That's a wrap on Intergenerational
November 23, 2022
Written by Bethany Broadstock
My daughter is almost three years old now, and if you’ve ever spent time with an overly verbal toddler or young child you’ll know that ‘why?’ becomes a constant question.
Children around this age embody a curiosity about the world that leaves them dissatisfied with hearing about the way things are, they also want to know ‘why’ they are this way. For every explanation there is usually another ‘why’ coming, and the more layers you peel, the more your own worldview is revealed!
The more I answer it, the more I feel that ‘why’ is an important question. For children it helps to fill in the gaps of what they understand about the world. For adults, it encourages us to reflect on the reality of the world, why things are the way they are, and sometimes, why they should be different.
‘Why’ is a great question to ask about the Assembly’s key strategic priorities too, helping us to understand why they are meaningful and what drives them.
Over the last month the Assembly has been telling stories of communities around the Uniting Church which are seeking to live out one of these priorities – our commitment to being Intergenerational. In the Assembly’s Strategic Plan, the long version is: ‘welcome, equip, and hold together different generations in the life, ministry, decision making and leadership of the Church’.
This flows from the belief that all are embraced into the family of Christ and called on the life-long journey of discipleship. So, we are committed to growing diverse Christian communities which meaningfully embrace and affirm the value of every person, communities which cross generational boundaries and communities which make space for the unique contributions of each generation.
In these stories we have seen some of the marks of intergenerational community: Christ-centred gatherings of whole communities, planned and purposeful settings which welcome all ages, a mutual investment by all and the courage to embrace the change that intergenerational brings. They demonstrate how, at its heart, intergenerational is not about a program but about a vision and a culture.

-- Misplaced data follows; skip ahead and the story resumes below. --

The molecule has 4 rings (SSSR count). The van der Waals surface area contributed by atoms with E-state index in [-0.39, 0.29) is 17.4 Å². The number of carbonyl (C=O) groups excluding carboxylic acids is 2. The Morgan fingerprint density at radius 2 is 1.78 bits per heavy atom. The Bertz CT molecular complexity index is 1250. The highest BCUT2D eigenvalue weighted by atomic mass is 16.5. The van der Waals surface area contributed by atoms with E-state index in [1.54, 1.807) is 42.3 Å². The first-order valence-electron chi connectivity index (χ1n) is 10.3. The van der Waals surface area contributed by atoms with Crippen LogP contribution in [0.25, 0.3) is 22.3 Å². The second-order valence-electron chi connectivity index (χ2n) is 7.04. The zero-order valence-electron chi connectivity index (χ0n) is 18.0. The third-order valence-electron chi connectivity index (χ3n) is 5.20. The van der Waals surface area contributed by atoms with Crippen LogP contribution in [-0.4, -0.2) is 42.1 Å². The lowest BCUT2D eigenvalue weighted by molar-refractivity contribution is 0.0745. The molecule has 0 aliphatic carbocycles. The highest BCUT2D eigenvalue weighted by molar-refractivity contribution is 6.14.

Most of all, in these stories are fantastic examples of ‘why’ we are committed to intergenerational ministry and community. Understanding why it is meaningful is so important if we are to incorporate it into the vision of our communities and national Church.
So why intergenerational?
Because intergenerational settings lead us into the transformational joy of playful connection, like at Margaret River Uniting Church in Western Australia, where an enduring intergenerational playgroup is creating connections with the community and supporting local families.
Because it creates new opportunities and takes us out of our usual spaces and comfort zones, like at Eaglehawk Uniting Church in Victoria, where older people are joining the Sunday School and people of different ages are becoming meaningfully involved in preaching.
Because it leads us into intentional community learning, like for those congregations in Victoria and South Australia who took part in the GenOn Coaching process, reflecting on their current situation alongside others and experimenting with new things.
Because it opens us to God’s renewal, like at Trinity Alberton Uniting Church in South Australia, where the congregation has been transformed by the courage to embrace change and each other.
Because it turns siloed communities into family, says Pastor Simon Story at Trinity Alberton UC.
Because it is a way of looking holistically at the ministry of our churches again, says Rev Sam Joo at Uniting By The Bay in Victoria.
Because the more diversity, more voices, more participation and more perspectives we have in our communities, the more likely we are to hear and know God in new ways, says Rev Cynthia Page at Eaglehawk UC.
As we turn now towards Advent, and (believe it or not) the end of the present year, you may find in the coming new year an opportunity to ask ‘why’ in your context. Why would it be meaningful for us in this time and place to nurture this kind of community?
If you have a great story about intergenerational community in your context, or if you’re exploring the journey, we would love to hear about it. Email us: firstname.lastname@example.org